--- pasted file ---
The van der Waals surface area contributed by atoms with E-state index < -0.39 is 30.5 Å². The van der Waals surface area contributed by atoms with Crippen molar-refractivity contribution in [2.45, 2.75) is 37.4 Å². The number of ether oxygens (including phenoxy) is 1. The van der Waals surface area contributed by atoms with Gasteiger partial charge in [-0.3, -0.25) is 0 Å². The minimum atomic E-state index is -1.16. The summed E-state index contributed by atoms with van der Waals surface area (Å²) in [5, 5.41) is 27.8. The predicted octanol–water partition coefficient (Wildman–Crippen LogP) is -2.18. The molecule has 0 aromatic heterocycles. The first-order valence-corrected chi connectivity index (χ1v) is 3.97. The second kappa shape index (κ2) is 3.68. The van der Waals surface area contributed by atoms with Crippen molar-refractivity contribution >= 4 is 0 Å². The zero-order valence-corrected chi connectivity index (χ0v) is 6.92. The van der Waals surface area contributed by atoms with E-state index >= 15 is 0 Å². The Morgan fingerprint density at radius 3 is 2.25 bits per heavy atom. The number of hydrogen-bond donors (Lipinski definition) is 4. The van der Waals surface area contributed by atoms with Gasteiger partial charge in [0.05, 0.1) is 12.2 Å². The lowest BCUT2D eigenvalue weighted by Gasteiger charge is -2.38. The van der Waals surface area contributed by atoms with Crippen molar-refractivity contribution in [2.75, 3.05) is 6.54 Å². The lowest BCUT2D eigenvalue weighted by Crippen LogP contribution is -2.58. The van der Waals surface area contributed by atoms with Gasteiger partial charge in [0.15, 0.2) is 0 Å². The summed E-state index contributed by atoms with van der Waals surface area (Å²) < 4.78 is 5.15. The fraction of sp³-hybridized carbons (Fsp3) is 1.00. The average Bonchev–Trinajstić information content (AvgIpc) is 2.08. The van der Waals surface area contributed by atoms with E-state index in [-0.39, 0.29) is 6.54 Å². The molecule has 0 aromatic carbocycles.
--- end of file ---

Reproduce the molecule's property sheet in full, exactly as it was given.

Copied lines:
The van der Waals surface area contributed by atoms with E-state index < -0.39 is 30.5 Å². The van der Waals surface area contributed by atoms with Crippen molar-refractivity contribution in [2.45, 2.75) is 37.4 Å². The number of ether oxygens (including phenoxy) is 1. The van der Waals surface area contributed by atoms with Gasteiger partial charge in [-0.3, -0.25) is 0 Å². The minimum atomic E-state index is -1.16. The summed E-state index contributed by atoms with van der Waals surface area (Å²) in [5, 5.41) is 27.8. The predicted octanol–water partition coefficient (Wildman–Crippen LogP) is -2.18. The molecule has 0 aromatic heterocycles. The first-order valence-corrected chi connectivity index (χ1v) is 3.97. The second kappa shape index (κ2) is 3.68. The van der Waals surface area contributed by atoms with Crippen molar-refractivity contribution >= 4 is 0 Å². The zero-order valence-corrected chi connectivity index (χ0v) is 6.92. The van der Waals surface area contributed by atoms with E-state index >= 15 is 0 Å². The Morgan fingerprint density at radius 3 is 2.25 bits per heavy atom. The number of hydrogen-bond donors (Lipinski definition) is 4. The van der Waals surface area contributed by atoms with Gasteiger partial charge in [0.05, 0.1) is 12.2 Å². The lowest BCUT2D eigenvalue weighted by Gasteiger charge is -2.38. The van der Waals surface area contributed by atoms with Crippen molar-refractivity contribution in [2.75, 3.05) is 6.54 Å². The lowest BCUT2D eigenvalue weighted by Crippen LogP contribution is -2.58. The van der Waals surface area contributed by atoms with Gasteiger partial charge in [0.15, 0.2) is 0 Å². The summed E-state index contributed by atoms with van der Waals surface area (Å²) < 4.78 is 5.15. The fraction of sp³-hybridized carbons (Fsp3) is 1.00. The average Bonchev–Trinajstić information content (AvgIpc) is 2.08. The van der Waals surface area contributed by atoms with E-state index in [-0.39, 0.29) is 6.54 Å². The molecule has 0 aromatic carbocycles.